The USDA NASS
 New York Field Offic
e

"
Fact Finders for Agriculture"

E-mail: nass-ny@nass.usda.gov
(518) 457-5570

FOR IMMEDIATE RELEASE:

Contact:  Marisa Reuber
Friday, July 11, 2008

www.nass.usda.gov/ny

NEW YORK PEACH PRODUCTION DOWN 10 PERCENT

Peach production in New York is forecast at 5,700 tons according to Stephen Ropel, Director of the USDA’S National Agricultural Statistics Service, New York Field Office.  The forecasted production, if realized, would be down 10 percent from last year’s level of 6,300 tons and down 19 percent from 2006.  A widespread June 16th hail storm prompted the Governor to request disaster assistance from USDA for 23 NY counties.  This hail storm hit the Lake Ontario fruit region and Hudson Valley hard.  Across the state, peaches hit by hail are not suitable for fresh market.  Orchards not affected by the hail storm reported that peach trees were heavy set, and a good crop is expected.  In the Hudson Valley, a couple orchards also experienced freezes during bloom. 

The July 2008 forecast of U.S. peach production is 1.10 million tons, down 3 percent from 2007 but 9 percent above the 2006 crop. Nineteen of the 28 Freestone peach estimating States expect increases in production from last year, while eight States decreased their production from the previous season, and one State showed no change. Freestone production, at 717,150 tons, is up 15 percent from last season.

The California Clingstone crop is forecast at 380,000 tons, equal to the June 1 forecast but 24 percent below the 2007 crop. California experienced an adequate number of chilling hours, thus benefitting the Clingstone crop. Weather during the bloom period was also favorable, however, unusually cold temperatures on April 19 and 20 resulted in significant frost damage. The largest impact was reported in the northern growing areas, with some growers reporting 100 percent damage. There were also a large number of growers reporting losses in the Modesto area. However, fruit in the southern growing areas was not affected. The 2008 peach harvest began in Kingsburg on June 18, four days later than last year. Quality was reported to be very good. The California Freestone crop is forecast at 430,000 tons, equal to the June 1 forecast but 4 percent below the 2007 crop. Weather during the bloom period was very accommodating, although cooler spring temperatures slowed maturity. The crop was reported to be of excellent quality, with good sizes. Harvest continued during June with July Flame, Sierra Rich, Ice Princess, Rich Lady, and Galaxy varieties being picked.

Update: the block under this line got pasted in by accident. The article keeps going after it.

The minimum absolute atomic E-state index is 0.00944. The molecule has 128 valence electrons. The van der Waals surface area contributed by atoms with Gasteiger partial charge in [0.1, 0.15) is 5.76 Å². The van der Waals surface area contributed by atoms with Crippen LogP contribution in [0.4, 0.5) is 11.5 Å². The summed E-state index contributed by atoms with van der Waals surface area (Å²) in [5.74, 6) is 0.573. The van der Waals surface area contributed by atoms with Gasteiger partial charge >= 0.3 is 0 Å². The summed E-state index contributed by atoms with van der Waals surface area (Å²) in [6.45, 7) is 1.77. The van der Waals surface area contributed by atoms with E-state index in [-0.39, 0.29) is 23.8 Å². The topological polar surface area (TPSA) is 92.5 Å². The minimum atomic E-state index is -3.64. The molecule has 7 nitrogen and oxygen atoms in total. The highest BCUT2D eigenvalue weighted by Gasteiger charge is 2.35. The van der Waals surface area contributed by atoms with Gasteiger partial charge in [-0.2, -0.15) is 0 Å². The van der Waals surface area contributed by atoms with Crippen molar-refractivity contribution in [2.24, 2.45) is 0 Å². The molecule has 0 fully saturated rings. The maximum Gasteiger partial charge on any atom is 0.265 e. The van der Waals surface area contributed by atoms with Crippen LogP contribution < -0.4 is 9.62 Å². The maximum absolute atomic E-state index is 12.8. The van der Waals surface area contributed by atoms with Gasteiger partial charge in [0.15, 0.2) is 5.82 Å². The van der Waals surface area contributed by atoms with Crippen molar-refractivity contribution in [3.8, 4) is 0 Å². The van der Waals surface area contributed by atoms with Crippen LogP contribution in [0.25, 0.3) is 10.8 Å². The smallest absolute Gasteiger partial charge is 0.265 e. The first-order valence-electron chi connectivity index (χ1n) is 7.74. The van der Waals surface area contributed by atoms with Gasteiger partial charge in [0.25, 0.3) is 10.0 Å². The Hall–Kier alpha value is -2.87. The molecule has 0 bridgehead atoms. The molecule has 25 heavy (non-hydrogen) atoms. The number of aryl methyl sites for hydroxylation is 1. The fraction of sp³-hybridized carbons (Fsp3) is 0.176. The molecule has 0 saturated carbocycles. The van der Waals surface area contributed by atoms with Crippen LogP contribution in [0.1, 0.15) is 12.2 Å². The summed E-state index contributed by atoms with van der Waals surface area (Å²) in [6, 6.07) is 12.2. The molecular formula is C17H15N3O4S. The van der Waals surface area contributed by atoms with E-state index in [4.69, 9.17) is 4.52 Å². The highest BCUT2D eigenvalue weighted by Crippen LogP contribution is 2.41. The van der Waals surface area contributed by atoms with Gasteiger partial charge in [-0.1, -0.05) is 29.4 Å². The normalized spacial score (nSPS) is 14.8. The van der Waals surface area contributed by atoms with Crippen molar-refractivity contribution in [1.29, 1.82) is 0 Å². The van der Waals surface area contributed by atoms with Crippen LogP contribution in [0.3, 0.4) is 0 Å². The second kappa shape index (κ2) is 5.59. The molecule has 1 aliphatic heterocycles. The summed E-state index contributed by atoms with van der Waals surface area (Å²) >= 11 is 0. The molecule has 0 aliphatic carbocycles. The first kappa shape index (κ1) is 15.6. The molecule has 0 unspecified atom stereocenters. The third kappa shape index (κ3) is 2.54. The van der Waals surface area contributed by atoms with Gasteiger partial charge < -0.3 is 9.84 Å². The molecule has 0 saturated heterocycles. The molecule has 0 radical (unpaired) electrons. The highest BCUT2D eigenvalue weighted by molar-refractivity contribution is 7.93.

In 2007, devastating cold temperatures in early April damaged peach orchards in the Atlantic States from New York to Georgia with production in the southeastern States affected the most. Conditions have been more conducive to peach production thus far this season. The South Carolina peach crop, at 55,000 tons, is down 15 percent from the June 1 forecast but 42,500 tons above 2007. Conditions declined from the June 1 forecast with scattered hailstorms and drought-like conditions reported. Many peach producers reported a good crop, but some sustained damage from localized hailstorms. However, peach tree fruit set remained rather heavy and the potential for a good crop remained.

Georgia’s peach crop is forecast at 35,000 tons, equal to the June 1 forecast but 169 percent above the frost-damaged 2007 crop. Several days of freezing temperatures in late March and the first half of April damaged the crop. Losses were variable by varieties and orchard locations, but damage occurred mostly on early varieties across the State. Many areas, however, escaped the freeze and were expecting near normal production.

Pennsylvania and New Jersey showed production increases from a year ago at 19 percent and 6 percent, respectively.  Fruit set and overall conditions were reported as good in both States.

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7-11-08